Say studies have shown that Indian waste is unfit for the purpose
With the fear of losing their means of living looming over them, waste pickers from across the country have opposed Delhi government’s plan to install three waste to energy plants in the city.
“How can the proposed energy generation of 40 MW justify the loss of 350,000 jobs,” asks Dharmendra Yadav, general secretary of All India Kachra Sharamail Mahasang (AIKSM) which organised a state-level meet of waste pickers on December 22.
“The companies that have been allotted the charge of waste collection are being given money and concessions to pretty much do what the waste pickers were doing. Why cannot the government find a way of integrating these people (see Misery stricken) into the system and providing them with skills that will help them live a dignified life?” asks Yadav.
The three plants at Ghazipur, Okhla and Narela-Bawana have already been approved and are at various stages of clearances and construction “It is estimated that all the three plants will require 7, 300 tonnes of waste per day to produce the projected amount of energy leaving only about 1,200 tonnes of waste to share between private contractors and waste-pickers,” says Gopal Krishna of Toxicswatch, a research advocacy group. Delhi municipal solid waste is said to be around 8,000 tonnes per day. The Okhla plant–under litigation–is proposed to treat 2,050 tonnes of waste, the one in Ghazipur is proposed to burn 1,300 tonnes while the one in Narela-Bawana is meant for 4,000 tonnes of waste.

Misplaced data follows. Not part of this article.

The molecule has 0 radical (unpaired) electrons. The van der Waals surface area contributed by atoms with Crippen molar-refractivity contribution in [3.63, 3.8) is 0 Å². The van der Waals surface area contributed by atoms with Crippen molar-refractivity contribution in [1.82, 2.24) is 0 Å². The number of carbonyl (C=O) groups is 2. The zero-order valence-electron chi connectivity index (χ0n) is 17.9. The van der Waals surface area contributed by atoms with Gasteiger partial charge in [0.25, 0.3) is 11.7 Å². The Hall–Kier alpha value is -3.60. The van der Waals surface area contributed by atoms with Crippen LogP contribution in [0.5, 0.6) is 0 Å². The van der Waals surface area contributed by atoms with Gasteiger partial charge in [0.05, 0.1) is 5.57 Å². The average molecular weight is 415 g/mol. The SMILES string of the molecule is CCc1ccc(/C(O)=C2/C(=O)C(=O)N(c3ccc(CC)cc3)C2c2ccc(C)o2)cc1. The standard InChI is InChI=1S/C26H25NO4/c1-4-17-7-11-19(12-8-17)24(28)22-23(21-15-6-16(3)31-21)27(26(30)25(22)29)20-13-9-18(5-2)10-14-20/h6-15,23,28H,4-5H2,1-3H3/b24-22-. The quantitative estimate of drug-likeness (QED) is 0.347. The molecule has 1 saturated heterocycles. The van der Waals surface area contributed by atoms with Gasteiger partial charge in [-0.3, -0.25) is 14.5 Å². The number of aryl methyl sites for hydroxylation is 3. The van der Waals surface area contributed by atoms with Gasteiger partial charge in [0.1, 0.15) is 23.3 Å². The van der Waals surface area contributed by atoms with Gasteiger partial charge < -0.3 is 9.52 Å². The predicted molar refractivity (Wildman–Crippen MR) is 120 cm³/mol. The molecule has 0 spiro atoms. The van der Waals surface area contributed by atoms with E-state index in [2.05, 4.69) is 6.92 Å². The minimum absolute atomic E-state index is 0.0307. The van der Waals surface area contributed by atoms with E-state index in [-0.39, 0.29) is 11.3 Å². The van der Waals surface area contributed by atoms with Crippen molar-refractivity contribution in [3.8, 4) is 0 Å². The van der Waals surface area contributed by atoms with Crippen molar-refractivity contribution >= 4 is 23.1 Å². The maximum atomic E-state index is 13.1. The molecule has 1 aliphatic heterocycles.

The city’s municipal authorities have, since 2005, been systematically handing over garbage collection to private companies. These companies have been given contract for collection, segregation and disposal of waste in 12 different zones of the city.
The companies operating the waste-to-energy plants like Jindal, have also been given a nine month concession period, inclusive of the implementation period of 12 months from the date of signing the contract. The Jindal group gets a subsidy of Rs 2 crore for the production of each MW of electricity for their two plants at Timarpur and Okhla.
Yadav says that the environmental hazards of incinerating waste to generate power have been long been debated. Studies have shown that Indian waste is unfit for waste to energy plants. “Look at the Timarpur plant itself, even government records show that the plant was operational for barely nine days,” he says.
Even experts question the move. They say the technology being used in the plants is the same as that of Timarpur. But) Central Pollution Control Board (CPCB refutes the claims. It says there are differences. The Timarpur plant was based on incineration not coupled with energy recovery, they say. Now energy recovery is a mandatory in all new plants after the Municipal Solid Waste rules came into force in 2000. The new plants are based on gasification and incineration coupled with energy recovery.
Also, Indian municipal solid waste consists of 40 per cent biodegradable waste, 40 per cent inert material like dust and debris. After removal of hazardous material, only 20 per cent of the total waste is left for use in these plants. “The main basis of these waste-to-energy plants can be brought under question as the calorific value of Indian waste is very low,” says Krishna. It is claimed that the calorific value of Indian waste is between 600 to 800 kilo calories. The requirement for waste to energy plants is between 1,000 to 1,200 kilo calories.
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